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10 Ways to Ensure a Perfect Playdate

By Carren W. Joye

All parents want their children to have friends. Getting together with friends at the park, playing with friends at day care or preschool, or visiting with relatives are part of a preschoolerís social life. So are going over to a friendís house and inviting them over to play for a playdate. All of these are important to facilitate friendships for your toddler or preschooler.

Unfortunately, personalities and play styles may sometimes clash during these get-togethers. However, if you are prepared, you can help these playdates go so much more smoothly. Try these ten tips the next time you plan a playdate.

1. Invite a small and even number of children. Inevitably, with an odd number of children, one child will be left out of the fun. Plus, fewer children mean fewer conflicts, so limit your guests to two or four, including your own child.

2. You do not have to totally babyproof your house, but make it as safe as possible and alert parents to potential dangers. Perhaps set aside a designated play area and close the doors to any rooms you do not want children to enter.

3. Put away favorite toys so your child will not have to worry about sharing. Also, put away popular toys if you only have one. For example, if you have only one riding toy, youngsters are likely to fight over it, so put it away until after the playdate. Alternatively, you could ask your guests to bring their own favorite riding toys.

4. Donít expect too much socialization. Most toddlers and preschoolers parallel play, so do not push them to play together. Even when youngsters play side by side, they can learn a lot just by watching each other.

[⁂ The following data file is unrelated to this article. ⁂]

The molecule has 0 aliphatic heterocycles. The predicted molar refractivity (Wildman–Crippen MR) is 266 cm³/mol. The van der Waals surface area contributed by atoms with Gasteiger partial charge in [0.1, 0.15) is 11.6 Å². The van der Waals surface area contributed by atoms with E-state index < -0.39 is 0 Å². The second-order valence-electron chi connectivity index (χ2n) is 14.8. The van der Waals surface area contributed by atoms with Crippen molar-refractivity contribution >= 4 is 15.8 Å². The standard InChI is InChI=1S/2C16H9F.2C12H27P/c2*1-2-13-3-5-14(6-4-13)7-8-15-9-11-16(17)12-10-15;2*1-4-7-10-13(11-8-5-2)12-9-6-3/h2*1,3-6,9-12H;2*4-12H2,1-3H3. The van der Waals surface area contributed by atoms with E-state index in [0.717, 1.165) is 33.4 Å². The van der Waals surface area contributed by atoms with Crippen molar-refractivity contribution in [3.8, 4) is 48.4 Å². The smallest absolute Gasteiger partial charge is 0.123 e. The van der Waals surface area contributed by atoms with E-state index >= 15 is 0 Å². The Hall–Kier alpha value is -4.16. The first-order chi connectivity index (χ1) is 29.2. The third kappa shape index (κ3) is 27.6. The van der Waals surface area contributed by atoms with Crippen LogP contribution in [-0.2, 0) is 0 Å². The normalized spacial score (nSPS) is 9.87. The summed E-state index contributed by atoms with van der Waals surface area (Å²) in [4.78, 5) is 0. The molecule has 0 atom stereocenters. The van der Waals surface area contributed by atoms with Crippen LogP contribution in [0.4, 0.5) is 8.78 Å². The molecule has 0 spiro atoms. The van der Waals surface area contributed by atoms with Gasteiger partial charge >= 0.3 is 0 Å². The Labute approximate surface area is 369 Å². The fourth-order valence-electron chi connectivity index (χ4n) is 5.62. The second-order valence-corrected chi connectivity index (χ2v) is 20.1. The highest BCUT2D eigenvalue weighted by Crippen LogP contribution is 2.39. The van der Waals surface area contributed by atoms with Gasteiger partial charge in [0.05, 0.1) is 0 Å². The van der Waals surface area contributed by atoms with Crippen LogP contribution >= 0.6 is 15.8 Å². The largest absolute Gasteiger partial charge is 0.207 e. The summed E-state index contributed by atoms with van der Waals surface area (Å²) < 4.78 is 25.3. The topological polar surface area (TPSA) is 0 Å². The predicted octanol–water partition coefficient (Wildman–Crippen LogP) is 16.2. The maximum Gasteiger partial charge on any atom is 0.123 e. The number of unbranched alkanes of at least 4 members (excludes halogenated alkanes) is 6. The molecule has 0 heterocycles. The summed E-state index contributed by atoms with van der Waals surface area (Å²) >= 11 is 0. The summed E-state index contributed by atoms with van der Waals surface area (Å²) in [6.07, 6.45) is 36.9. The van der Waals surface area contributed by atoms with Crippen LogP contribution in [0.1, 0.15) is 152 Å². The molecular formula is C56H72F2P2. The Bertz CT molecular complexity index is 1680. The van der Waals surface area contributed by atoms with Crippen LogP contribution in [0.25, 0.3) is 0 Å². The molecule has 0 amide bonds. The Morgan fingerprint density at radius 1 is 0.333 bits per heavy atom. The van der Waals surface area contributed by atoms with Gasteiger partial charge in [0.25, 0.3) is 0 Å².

5. Intervene only when necessary and have alternative plans. When there is a conflict with sharing, let them work things out on their own, unless the situation escalates to violence. In this case, you may need to distract them with other activities, such as blocks, Legos, puzzles, bubbles or Play Doh, so have items like these on hand.

6. Encourage cooperative play with items and activities such as bubbles, Play Doh, Legos, sand box or age-appropriate games. Some parents find that starting the playdate with one of these shared activities gets the playdate off to a good start. Definitely do not turn on the television or put on a video. The children are supposed to play during a playdate, not watch television.

7. Offer snacks. This is a great way to calm things down if things start getting out of hand, or to liven things up if the kids are bored. You can even include the kids in preparation. However, check with the parent first to make sure the snack will not interfere with dinner or to find out about any allergies. If a snack time would interfere with the next meal, at least offer beverages to your guests.

8. Plan for the playdate to last less than two hours. Children will get tired of each other and cranky after about an hour and a half to two hours. It is better to leave the children wanting more than to extend the time and have the playdate end with fights and tears.

9. Give a five-minute warning before leaving. This will give the children time to get adjusted to leaving.

10. Help pick up toys. Encourage the kids to clean up together, so that no one will be left with a mess. Not to mention, this will teach the children cooperation and good manners.
 
About The Author:
Name: Carren W. Joye
Email: carren@onlineus.com
Website: www.onlineplaygroup.com/
Carren W. Joye is the author of A Stay-at-Home Mom's Complete Guide to Playgroups (ISBN 0-595-14684-8). A homeschooling mom of four children, she has founded five successful playgroups and helped start countless other playgroups around the world.






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